In a 2004 piece, Richard Poe of Velvet Revolution, USA, explained that Soros had a seven-step strategy that had been implemented to topple Milosevic. This strategy is the same ‘blueprint’ used in several other countries:

-Form a Shadow Government

-Control the Airwaves

-Bleed the State Dry

-Sow Unrest

-Provoke an Election Crisis

-Take to the Streets

 -And above all, outlast your Opponent

Taken in proper context, we can see that final step is morbid indeed. ‘Outlast’ seems to sometimes mean murdering the incumbent as seen with Gaddafi, and suggests that one’s foe would sooner or later be brought down.

The Georgian Rose Revolution:

Soon after Yugoslavia, Soros began targeting Georgia.  Originally backing the incumbent President Eduard Shevardnadze, he changed his mind and immediately sought his replacement. He began by having a young activist sent to Serbia where he was trained by the men who had successfully toppled President Milosevic.

“Funds from his Open Society Institute sent a 31-year-old Tbilisi activist, named Giga Bokeria, to Serbia to meet with members of the Otpor (Resistance) movement and learn how they used street demonstrations to topple dictator Slobodan Milosevic. Then, in the summer, Mr. Soros’ foundation paid for a return trip to Georgia by Otpor activists, who ran three-day courses teaching more than 1,000 students how to stage a peaceful revolution.”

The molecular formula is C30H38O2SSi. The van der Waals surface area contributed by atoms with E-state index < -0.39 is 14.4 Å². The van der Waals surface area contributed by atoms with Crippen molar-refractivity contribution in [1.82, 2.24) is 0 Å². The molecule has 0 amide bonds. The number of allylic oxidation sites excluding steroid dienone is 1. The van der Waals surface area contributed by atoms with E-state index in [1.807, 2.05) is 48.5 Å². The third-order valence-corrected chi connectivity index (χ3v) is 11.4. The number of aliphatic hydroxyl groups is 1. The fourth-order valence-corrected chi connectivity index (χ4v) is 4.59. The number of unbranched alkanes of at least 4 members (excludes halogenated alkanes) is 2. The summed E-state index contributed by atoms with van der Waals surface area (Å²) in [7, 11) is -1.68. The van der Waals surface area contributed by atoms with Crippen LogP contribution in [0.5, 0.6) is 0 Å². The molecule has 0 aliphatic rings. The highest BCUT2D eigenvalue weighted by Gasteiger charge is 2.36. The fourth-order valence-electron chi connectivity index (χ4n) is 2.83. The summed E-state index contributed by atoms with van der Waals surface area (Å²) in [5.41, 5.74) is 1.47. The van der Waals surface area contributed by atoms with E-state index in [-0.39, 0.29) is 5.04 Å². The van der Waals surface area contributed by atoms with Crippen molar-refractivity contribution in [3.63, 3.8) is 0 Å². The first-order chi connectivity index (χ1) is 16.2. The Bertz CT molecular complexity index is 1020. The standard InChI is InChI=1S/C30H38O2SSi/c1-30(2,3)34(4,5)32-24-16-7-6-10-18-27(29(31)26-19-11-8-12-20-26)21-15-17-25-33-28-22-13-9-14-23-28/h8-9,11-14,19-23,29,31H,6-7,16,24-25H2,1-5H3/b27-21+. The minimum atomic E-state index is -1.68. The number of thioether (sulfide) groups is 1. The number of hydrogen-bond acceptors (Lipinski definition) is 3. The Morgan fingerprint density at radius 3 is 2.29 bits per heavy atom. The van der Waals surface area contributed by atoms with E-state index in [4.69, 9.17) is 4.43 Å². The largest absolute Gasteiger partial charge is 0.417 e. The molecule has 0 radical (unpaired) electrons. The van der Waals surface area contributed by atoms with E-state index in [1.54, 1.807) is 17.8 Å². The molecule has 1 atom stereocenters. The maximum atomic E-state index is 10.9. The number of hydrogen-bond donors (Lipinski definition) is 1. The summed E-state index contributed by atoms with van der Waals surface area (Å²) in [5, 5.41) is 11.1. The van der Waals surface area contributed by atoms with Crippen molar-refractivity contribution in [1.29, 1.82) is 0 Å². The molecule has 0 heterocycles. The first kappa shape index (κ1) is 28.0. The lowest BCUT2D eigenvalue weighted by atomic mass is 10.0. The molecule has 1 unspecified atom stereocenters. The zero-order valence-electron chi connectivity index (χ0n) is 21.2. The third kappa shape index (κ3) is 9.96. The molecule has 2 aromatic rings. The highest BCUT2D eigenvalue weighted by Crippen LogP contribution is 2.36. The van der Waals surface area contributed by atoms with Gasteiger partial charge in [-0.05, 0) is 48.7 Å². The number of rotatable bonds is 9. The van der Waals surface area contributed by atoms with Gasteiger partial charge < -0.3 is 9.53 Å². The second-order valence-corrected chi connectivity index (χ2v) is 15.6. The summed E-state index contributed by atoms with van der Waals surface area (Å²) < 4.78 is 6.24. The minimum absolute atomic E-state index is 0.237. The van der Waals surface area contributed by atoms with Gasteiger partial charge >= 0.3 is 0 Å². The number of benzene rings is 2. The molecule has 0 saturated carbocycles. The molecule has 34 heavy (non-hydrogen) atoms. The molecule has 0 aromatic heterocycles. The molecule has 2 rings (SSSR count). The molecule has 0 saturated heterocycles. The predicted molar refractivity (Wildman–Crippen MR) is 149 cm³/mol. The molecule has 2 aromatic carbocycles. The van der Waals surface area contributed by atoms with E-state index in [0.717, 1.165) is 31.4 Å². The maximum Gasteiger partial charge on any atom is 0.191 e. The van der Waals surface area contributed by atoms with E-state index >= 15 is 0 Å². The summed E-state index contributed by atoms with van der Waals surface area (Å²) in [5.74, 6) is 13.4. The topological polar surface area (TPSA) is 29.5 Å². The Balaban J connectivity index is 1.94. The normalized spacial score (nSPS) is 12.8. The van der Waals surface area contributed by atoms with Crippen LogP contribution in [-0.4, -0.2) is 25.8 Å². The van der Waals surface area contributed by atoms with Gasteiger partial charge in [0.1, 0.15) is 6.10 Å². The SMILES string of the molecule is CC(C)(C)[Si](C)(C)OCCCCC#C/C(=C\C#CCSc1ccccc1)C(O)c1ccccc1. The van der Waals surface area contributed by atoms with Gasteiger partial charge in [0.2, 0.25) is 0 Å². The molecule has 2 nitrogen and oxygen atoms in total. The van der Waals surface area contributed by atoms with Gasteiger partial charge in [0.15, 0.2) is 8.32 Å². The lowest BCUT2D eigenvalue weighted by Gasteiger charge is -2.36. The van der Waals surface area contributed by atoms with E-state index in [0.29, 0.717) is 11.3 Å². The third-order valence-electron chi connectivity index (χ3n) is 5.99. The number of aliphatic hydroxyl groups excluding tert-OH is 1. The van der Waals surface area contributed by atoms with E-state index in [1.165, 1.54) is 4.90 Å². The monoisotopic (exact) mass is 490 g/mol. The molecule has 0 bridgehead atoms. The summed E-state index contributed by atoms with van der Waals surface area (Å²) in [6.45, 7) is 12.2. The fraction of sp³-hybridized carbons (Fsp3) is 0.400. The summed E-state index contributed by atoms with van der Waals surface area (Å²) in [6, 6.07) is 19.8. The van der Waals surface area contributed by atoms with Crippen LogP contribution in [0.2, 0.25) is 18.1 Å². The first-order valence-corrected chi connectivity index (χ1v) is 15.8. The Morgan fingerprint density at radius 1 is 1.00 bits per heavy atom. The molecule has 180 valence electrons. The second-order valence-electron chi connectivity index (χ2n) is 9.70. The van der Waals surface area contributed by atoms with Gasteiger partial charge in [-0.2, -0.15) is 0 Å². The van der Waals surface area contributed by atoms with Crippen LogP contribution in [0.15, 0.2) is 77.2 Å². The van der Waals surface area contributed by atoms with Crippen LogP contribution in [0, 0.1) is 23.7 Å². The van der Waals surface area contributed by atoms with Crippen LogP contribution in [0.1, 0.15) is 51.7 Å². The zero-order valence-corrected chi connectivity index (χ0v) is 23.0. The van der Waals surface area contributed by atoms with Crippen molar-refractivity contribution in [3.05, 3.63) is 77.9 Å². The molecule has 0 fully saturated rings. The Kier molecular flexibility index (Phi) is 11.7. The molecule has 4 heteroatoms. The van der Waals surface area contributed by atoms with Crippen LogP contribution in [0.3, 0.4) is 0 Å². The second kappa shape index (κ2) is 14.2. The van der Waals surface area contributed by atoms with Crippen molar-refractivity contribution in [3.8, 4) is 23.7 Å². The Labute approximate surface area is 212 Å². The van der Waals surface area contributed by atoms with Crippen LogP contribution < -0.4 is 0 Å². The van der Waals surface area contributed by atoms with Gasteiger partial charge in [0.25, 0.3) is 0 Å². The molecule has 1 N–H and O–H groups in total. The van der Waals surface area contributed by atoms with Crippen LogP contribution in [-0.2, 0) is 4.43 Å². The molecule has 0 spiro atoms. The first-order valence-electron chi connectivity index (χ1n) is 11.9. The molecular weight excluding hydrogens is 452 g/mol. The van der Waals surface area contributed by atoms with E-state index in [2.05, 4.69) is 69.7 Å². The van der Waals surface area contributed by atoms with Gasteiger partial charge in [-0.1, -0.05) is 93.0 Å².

The Melbourne Herald-Sun offered an overview of George Soros‘ Open Society Institute’s (OSI) impact in the Georgia’s Rose Revolution (Radio Islam). In December, 2003:

“[…] [Soros] backed Georgia’s former justice minister, Mikhail Saakashvili, and spent some $4 million on a protest movement against the president. His organizations brought in experts in ‘non-violent revolution’ from Serbia, gave $700,000 to an activist group that bussed-in protesters, and financed an anti-government TV station and newspaper.

It worked. Last month, protesters smashed into Georgia’s parliament, yelling — probably correctly — that Shevardnadze had stolen the elections a month ago and must quit. Shevardnadze fled, and Saakashvili looks set for leadership.”